So far, the health message has been clear – the older you are, the greater your risk of suffering from coronavirus. But the World Health Organization (WHO) warned young people not to consider themselves "invincible".
Dr Rosena Allin-Khan, an occupational physician and A&E physician, told the BBC that the disease "is not limited only to the elderly and people with underlying health conditions".
She was speaking the day after the news that an 18-year-old with an underlying health condition died of the virus in England. He is thought to be the youngest person with the virus who has died in the UK so far.
Allin-Khan said he had treated patients "in good shape" before the age of 30 and 40 who were now in intensive care and "fighting for their lives".
So, what are the risks at different ages?
It remains the case that, in general, older people are more at risk.
Researchers at Imperial College London have discovered a clear link between age and probability of being hospitalized with coronavirus. And older people were also much more likely, once they were hospitalized, to need critical care.
Less than 5% of children under 50 needed to be hospitalized for their symptoms, but that number rose to 24% for people aged 70 to 79.
Likewise, only 5% of those under 40 who ended up in the hospital required intensive care, compared with 27% of people in their 60s and 43% of people in their 70s.
That increased to 71% for people over 80, according to case-based estimates in China and Italy – two of the most affected countries.
The average age of people who are admitted to intensive care units in England, Wales and Northern Ireland was 63, suggested an audit by a research institution.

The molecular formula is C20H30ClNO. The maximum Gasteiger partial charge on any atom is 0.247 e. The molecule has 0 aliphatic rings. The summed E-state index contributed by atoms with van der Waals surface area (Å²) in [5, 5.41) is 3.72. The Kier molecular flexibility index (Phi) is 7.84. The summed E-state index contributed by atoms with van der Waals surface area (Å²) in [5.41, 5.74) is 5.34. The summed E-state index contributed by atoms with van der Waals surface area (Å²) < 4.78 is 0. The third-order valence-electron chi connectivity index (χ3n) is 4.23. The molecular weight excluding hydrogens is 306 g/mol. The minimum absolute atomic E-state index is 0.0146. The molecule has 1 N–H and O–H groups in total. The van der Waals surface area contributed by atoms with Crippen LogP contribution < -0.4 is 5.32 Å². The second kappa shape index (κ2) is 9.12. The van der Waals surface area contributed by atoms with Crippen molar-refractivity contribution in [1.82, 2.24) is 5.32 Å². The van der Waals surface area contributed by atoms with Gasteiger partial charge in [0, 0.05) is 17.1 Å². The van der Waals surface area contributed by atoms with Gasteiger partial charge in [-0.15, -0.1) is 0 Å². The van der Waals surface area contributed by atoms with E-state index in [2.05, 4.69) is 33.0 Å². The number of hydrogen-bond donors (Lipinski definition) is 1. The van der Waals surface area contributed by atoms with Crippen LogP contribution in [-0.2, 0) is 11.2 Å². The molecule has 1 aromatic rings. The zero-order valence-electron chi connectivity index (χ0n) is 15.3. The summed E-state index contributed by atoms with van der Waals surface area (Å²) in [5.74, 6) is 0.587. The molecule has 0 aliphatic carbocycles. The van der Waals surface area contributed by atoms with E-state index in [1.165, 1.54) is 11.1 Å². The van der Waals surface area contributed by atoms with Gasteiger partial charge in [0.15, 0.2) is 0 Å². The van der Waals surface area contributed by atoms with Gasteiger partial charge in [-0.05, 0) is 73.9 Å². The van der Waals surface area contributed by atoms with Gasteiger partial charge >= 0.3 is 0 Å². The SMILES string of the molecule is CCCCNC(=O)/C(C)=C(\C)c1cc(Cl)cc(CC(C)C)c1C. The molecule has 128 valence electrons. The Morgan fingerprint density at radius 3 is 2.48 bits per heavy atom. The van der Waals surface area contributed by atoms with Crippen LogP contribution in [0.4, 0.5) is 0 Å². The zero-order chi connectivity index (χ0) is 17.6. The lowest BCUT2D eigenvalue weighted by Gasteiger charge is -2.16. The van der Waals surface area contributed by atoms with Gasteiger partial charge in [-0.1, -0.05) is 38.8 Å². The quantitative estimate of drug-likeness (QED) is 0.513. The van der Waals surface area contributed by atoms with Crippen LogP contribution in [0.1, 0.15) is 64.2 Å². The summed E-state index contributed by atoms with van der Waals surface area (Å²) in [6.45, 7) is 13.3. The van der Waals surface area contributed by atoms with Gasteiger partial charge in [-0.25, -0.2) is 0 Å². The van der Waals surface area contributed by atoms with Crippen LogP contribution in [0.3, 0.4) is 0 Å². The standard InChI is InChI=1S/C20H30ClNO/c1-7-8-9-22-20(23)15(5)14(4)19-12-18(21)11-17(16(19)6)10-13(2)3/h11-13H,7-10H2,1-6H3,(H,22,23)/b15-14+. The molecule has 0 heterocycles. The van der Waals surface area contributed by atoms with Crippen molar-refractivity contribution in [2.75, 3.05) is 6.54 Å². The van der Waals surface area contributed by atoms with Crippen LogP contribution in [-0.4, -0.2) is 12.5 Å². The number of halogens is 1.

Meanwhile, the US Centers for Disease Control and Prevention (CDC) said initial data suggests 53% of hospitalized people were over 55 – which means that about half were younger.
However, when it comes to hospitalizations in intensive care units and deaths, a much higher proportion occurred in the older age categories (about 80% of deaths occurred among those over 65).
Individuals are not the average
These are average, so there will be younger people who, unfortunately, suffer more severe bouts of the disease, and some of these cases have been fatal.
In Italy, 0.4% of cases in the 40s resulted in death, compared with 19.7% of cases in the 80s, while in the USA an estimated 0.7% of cases among people in their 40s it was fatal.
The director of the US National Institute of Allergy and Infectious Diseases, Anthony Fauci, said the total number of deaths "was predominantly weighted in relation to the elderly and people with underlying diseases", but added that the virus "is not a mathematical formula" .
"There will be young people who will end up getting seriously ill."
The WHO says that "although the evidence we have suggests that those over 60 are most at risk, young people, including children, have died."
AN Chinese study of over 2,000 children who had contracted the virus found that "although the clinical manifestations of the cases of Covid-19 children were generally less severe than those of adult patients, young children, especially children, were vulnerable to infection".
The underlying health conditions also play a role, regardless of age.
For example, there are about 4.3 million adults in the UK who have asthma, which increases your risk of serious illness if you contract coronavirus – and it affects people of all ages.
What do I need to know about the coronavirus?
In 2013, the last time the Office for National Statistics conducted a general lifestyle survey, 21% of people aged 25 to 44 reported having some form of long-standing illness.
Some may have underlying conditions of which they are unaware.
Stop the spread
And while younger people are less likely to become seriously ill, they can easily spread the virus to others.
They may have no symptoms or be very mild and may not realize that they are infectious.
And the coronavirus appears to be considerably more infectious than the flu – each person with the virus, on average, transmits it to two to three other people, experts estimate.
These two or three people can move on to two or three more people each, and so on. This means that a seemingly small number of people quickly turns into hundreds and thousands.
Social detachment breaks the chain of transmission.
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